New homeowners are increasingly struggling with their finances, new research indicates.
In an accessibility index conducted by the Royal Institution of Chartered Surveyors (Rics), it is claimed that the cost of becoming a home purchaser in Britain has surged by 351 per cent since its most affordable point in 1996. The institution pointed out that a first-time buyer couple who are both on lower-quartile earnings (about 26,595 pounds after taxes) would have to save up over a year's take home pay to afford the up-front buying costs. With the likes of stamp duty, fees and a down payment on a property coming to 27,729 pounds, it was suggested that consumers will have to save up the equivalent of 104 per cent of an annual salary to meet such expenses. The institution pointed out that such a figure indicates a “substantial rise" from the low point of 23 per cent recorded 12 years ago.
According to the financial firm, worsening affordability of a home is being driven by slight cuts in loan-to-value ratios that lenders offered to first-time buyers, in addition to the effects of stamp duty and the costs of buying a home. Currently those making their initial steps on the property ladder contribute some 40.3 per cent of their combined take home pay towards their mortgage, down from the 40.8 per cent recorded during the third quarter of 2007.
Due to financial pressures associated with buying a home it is also possible that consumers may develop problems in meeting other demands on their spending. Such areas may well include loans and credit card repayments, as well as transport costs and household bills.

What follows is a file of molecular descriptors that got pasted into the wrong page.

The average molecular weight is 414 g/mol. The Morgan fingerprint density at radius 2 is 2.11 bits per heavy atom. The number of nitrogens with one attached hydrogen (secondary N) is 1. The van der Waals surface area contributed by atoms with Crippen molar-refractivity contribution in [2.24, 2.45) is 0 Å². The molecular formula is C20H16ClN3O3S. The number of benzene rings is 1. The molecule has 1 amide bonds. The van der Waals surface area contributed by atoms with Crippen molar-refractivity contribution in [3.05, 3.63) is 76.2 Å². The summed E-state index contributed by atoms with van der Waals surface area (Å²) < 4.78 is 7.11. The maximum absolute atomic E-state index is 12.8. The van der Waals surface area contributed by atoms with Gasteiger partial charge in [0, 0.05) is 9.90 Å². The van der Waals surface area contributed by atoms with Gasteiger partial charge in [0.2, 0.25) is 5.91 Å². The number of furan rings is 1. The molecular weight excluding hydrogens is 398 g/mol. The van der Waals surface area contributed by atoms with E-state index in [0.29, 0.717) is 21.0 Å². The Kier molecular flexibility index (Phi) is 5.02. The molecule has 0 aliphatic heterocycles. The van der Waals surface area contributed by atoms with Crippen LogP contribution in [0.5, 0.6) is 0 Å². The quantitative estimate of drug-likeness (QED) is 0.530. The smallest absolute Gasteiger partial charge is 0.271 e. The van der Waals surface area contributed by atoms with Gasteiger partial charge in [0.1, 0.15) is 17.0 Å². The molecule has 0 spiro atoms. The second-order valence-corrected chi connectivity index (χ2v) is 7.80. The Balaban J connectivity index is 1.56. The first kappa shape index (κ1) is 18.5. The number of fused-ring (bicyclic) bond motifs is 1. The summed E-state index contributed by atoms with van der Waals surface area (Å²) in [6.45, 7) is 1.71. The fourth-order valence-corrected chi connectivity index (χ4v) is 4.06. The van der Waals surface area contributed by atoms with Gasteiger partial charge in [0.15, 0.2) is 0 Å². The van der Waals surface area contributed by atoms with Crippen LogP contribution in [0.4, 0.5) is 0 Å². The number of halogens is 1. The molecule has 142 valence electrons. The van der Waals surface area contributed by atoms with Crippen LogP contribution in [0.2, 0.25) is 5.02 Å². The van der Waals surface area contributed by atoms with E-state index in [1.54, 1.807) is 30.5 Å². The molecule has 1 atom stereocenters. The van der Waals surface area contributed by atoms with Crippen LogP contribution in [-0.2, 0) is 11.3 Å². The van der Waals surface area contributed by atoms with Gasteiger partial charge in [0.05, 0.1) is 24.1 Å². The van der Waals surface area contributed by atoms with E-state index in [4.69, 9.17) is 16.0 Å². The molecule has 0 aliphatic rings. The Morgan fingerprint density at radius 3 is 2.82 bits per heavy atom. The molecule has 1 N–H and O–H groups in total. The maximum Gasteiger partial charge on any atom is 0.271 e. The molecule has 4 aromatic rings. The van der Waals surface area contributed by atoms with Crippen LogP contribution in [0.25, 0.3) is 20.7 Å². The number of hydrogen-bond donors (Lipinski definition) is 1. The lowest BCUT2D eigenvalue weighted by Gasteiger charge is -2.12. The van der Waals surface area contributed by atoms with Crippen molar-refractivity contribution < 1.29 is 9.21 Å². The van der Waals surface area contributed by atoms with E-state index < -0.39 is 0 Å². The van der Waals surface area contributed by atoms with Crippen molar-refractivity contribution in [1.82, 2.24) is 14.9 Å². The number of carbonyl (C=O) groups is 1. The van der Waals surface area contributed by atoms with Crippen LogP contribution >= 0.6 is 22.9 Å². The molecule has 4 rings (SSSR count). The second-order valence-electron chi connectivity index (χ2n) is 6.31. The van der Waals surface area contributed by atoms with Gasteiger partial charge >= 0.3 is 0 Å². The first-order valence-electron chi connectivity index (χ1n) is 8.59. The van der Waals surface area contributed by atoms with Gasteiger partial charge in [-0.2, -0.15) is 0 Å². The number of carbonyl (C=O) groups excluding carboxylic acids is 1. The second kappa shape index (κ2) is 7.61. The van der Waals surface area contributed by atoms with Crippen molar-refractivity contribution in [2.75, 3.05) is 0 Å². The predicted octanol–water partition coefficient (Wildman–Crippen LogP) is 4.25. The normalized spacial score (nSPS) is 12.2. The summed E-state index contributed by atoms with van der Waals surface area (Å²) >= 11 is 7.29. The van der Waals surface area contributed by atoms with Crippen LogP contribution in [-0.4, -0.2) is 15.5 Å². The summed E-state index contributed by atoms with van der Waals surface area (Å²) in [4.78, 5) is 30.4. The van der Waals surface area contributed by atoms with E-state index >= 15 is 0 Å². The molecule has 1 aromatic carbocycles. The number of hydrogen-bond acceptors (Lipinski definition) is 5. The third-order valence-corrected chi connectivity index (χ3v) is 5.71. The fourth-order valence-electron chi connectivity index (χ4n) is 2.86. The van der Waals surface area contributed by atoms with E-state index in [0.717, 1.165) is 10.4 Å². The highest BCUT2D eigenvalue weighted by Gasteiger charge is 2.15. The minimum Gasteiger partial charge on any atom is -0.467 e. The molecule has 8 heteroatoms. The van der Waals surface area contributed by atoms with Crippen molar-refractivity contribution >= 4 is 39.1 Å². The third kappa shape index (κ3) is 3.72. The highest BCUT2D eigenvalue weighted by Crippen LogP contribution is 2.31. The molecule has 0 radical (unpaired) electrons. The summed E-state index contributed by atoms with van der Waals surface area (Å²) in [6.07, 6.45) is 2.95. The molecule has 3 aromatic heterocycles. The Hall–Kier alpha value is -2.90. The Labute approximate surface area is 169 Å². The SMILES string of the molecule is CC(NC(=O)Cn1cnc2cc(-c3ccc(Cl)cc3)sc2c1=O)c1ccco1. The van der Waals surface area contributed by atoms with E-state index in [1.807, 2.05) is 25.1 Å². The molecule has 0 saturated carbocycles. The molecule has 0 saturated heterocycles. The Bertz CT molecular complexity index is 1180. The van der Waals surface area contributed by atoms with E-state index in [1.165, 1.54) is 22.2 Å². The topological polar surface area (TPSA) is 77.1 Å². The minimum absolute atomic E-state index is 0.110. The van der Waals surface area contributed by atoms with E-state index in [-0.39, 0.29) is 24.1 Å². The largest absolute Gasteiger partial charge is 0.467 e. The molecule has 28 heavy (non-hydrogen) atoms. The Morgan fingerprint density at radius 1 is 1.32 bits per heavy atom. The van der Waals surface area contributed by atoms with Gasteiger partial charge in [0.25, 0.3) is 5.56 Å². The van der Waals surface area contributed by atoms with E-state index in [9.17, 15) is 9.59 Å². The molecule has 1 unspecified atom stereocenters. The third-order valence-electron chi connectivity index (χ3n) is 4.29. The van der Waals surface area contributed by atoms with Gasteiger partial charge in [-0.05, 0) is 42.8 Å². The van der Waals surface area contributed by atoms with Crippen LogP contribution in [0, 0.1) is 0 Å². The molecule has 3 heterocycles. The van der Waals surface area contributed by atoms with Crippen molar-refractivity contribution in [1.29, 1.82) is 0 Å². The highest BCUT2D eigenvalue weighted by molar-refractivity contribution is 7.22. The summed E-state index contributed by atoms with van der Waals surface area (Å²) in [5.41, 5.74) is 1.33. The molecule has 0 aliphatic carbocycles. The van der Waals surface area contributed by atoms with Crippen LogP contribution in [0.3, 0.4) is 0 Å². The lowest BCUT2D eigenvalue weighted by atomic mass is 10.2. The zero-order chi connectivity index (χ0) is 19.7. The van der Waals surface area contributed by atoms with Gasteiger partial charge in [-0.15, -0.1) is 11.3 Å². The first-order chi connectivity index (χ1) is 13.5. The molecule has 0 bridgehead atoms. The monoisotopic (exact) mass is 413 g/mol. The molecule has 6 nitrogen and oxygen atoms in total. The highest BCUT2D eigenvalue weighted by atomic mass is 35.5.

David Stubbs, senior economist for Rics, said: “At the start of 2008, first-time buyers are finding it even harder to get a foothold on the housing ladder and the signs are that conditions are unlikely to get better in the short term. Mortgage lenders are demanding ever higher deposits as the credit crunch continues to take effect. Those who are struggling with mortgage repayments are still faced with paying a large percentage of take home pay but there may be some release of pressure as earnings continue to rise. If the Bank of England cuts interest rates next week, many will breathe a sigh of relief. "
Findings from the firm also revealed that those in London could be struggling the most in making their mortgage payments. First-time buyers living in the capital are putting more than half (51 per cent) of their take home pay towards mortgage costs. This compares to 29 per cent for people from the north-east of the country.
People worried about how they will be able to afford property might wish to take out a low-rate loan. In applying for a loan, borrowers may be able to meet costs such as stamp duty and moving-in fees quickly and effectively. The help with money that a UK loan provides may also help with making mortgage payments, which may be of particular assistance to first-time buyers. Last year, Paul Holmes, chief executive of Firstrung, claimed that consumers are becoming evermore cautious of how they manage their money when moving into a new home, while it was claimed that getting on to the housing ladder has “never been as expensive in the history of mankind as it is now", with the typical home costing about 200,000 pounds.
Mark Dawson writes for the the Loan Arrangers where you can compare loans and apply online for cheap home loans , and bad credit loans .